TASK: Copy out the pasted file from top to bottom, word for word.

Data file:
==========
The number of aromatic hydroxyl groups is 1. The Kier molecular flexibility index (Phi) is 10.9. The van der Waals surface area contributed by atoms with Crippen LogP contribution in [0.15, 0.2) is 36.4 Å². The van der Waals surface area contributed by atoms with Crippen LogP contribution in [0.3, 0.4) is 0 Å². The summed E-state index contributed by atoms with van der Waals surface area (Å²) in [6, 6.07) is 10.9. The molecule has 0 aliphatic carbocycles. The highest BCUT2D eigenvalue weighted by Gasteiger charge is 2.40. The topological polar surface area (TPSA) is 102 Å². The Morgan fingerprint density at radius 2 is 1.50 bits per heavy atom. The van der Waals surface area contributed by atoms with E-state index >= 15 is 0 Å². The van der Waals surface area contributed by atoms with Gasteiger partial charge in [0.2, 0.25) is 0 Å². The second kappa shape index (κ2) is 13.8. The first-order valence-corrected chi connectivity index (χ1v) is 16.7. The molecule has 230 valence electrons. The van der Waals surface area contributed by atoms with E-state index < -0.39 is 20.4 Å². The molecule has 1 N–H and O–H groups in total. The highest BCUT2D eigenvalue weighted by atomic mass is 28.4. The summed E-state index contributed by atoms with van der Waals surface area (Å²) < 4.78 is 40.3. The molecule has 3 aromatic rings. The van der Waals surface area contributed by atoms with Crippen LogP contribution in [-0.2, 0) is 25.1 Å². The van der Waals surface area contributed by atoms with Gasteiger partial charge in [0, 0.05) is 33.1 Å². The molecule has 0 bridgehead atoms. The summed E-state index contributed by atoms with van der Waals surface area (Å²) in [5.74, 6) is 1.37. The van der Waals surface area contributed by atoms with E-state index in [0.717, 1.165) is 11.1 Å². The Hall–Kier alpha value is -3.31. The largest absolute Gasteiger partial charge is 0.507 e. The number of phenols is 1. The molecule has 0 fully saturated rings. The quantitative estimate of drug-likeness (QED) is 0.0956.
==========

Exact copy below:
The number of aromatic hydroxyl groups is 1. The Kier molecular flexibility index (Phi) is 10.9. The van der Waals surface area contributed by atoms with Crippen LogP contribution in [0.15, 0.2) is 36.4 Å². The van der Waals surface area contributed by atoms with Crippen LogP contribution in [0.3, 0.4) is 0 Å². The summed E-state index contributed by atoms with van der Waals surface area (Å²) in [6, 6.07) is 10.9. The molecule has 0 aliphatic carbocycles. The highest BCUT2D eigenvalue weighted by Gasteiger charge is 2.40. The topological polar surface area (TPSA) is 102 Å². The Morgan fingerprint density at radius 2 is 1.50 bits per heavy atom. The van der Waals surface area contributed by atoms with E-state index >= 15 is 0 Å². The van der Waals surface area contributed by atoms with Gasteiger partial charge in [0.2, 0.25) is 0 Å². The second kappa shape index (κ2) is 13.8. The first-order valence-corrected chi connectivity index (χ1v) is 16.7. The molecule has 230 valence electrons. The van der Waals surface area contributed by atoms with E-state index < -0.39 is 20.4 Å². The molecule has 1 N–H and O–H groups in total. The highest BCUT2D eigenvalue weighted by atomic mass is 28.4. The summed E-state index contributed by atoms with van der Waals surface area (Å²) < 4.78 is 40.3. The molecule has 3 aromatic rings. The van der Waals surface area contributed by atoms with Crippen LogP contribution in [-0.2, 0) is 25.1 Å². The van der Waals surface area contributed by atoms with Gasteiger partial charge in [0, 0.05) is 33.1 Å². The molecule has 0 bridgehead atoms. The summed E-state index contributed by atoms with van der Waals surface area (Å²) in [5.74, 6) is 1.37. The van der Waals surface area contributed by atoms with E-state index in [0.717, 1.165) is 11.1 Å². The Hall–Kier alpha value is -3.31. The largest absolute Gasteiger partial charge is 0.507 e. The number of phenols is 1. The molecule has 0 fully saturated rings. The quantitative estimate of drug-likeness (QED) is 0.0956.